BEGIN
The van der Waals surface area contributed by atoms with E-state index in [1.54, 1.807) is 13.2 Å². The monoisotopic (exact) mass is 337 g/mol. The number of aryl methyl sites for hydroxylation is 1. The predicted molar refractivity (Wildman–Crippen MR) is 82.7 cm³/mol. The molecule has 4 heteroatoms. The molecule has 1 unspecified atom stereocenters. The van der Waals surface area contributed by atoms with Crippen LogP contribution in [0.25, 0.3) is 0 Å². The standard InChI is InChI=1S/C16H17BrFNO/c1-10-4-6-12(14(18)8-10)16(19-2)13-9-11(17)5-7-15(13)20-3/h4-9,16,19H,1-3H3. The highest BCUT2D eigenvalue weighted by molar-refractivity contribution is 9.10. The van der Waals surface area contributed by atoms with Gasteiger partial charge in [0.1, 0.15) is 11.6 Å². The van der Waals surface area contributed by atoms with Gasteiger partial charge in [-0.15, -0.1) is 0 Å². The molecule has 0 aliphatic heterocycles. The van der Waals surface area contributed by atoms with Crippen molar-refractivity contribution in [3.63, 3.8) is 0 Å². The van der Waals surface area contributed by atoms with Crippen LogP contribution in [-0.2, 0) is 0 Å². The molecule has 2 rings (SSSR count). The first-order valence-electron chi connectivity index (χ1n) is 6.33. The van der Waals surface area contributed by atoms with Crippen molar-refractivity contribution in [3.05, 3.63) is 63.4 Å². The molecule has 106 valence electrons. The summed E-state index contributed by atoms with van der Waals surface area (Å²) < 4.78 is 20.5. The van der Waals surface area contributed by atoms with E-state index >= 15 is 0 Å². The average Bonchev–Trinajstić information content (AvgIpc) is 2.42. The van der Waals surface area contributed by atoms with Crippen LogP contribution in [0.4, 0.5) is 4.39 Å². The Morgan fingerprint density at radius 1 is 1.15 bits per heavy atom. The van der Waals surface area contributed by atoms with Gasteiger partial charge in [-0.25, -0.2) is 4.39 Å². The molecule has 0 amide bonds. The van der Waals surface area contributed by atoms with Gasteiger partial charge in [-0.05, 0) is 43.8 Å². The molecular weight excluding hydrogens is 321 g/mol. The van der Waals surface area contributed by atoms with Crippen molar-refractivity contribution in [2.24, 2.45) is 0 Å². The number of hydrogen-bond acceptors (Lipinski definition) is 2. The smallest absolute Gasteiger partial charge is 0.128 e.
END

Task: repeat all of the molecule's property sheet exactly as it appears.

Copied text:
The van der Waals surface area contributed by atoms with E-state index in [1.54, 1.807) is 13.2 Å². The monoisotopic (exact) mass is 337 g/mol. The number of aryl methyl sites for hydroxylation is 1. The predicted molar refractivity (Wildman–Crippen MR) is 82.7 cm³/mol. The molecule has 4 heteroatoms. The molecule has 1 unspecified atom stereocenters. The van der Waals surface area contributed by atoms with Crippen LogP contribution in [0.25, 0.3) is 0 Å². The standard InChI is InChI=1S/C16H17BrFNO/c1-10-4-6-12(14(18)8-10)16(19-2)13-9-11(17)5-7-15(13)20-3/h4-9,16,19H,1-3H3. The highest BCUT2D eigenvalue weighted by molar-refractivity contribution is 9.10. The van der Waals surface area contributed by atoms with Gasteiger partial charge in [0.1, 0.15) is 11.6 Å². The van der Waals surface area contributed by atoms with Gasteiger partial charge in [-0.15, -0.1) is 0 Å². The molecule has 0 aliphatic heterocycles. The van der Waals surface area contributed by atoms with Crippen molar-refractivity contribution in [3.63, 3.8) is 0 Å². The van der Waals surface area contributed by atoms with Crippen LogP contribution in [-0.2, 0) is 0 Å². The molecule has 2 rings (SSSR count). The first-order valence-electron chi connectivity index (χ1n) is 6.33. The van der Waals surface area contributed by atoms with Crippen molar-refractivity contribution in [3.05, 3.63) is 63.4 Å². The molecule has 106 valence electrons. The summed E-state index contributed by atoms with van der Waals surface area (Å²) < 4.78 is 20.5. The van der Waals surface area contributed by atoms with E-state index >= 15 is 0 Å². The average Bonchev–Trinajstić information content (AvgIpc) is 2.42. The van der Waals surface area contributed by atoms with Crippen LogP contribution in [0.4, 0.5) is 4.39 Å². The Morgan fingerprint density at radius 1 is 1.15 bits per heavy atom. The van der Waals surface area contributed by atoms with Gasteiger partial charge in [-0.25, -0.2) is 4.39 Å². The molecule has 0 amide bonds. The van der Waals surface area contributed by atoms with Gasteiger partial charge in [-0.05, 0) is 43.8 Å². The molecular weight excluding hydrogens is 321 g/mol. The van der Waals surface area contributed by atoms with Crippen molar-refractivity contribution in [2.24, 2.45) is 0 Å². The number of hydrogen-bond acceptors (Lipinski definition) is 2. The smallest absolute Gasteiger partial charge is 0.128 e.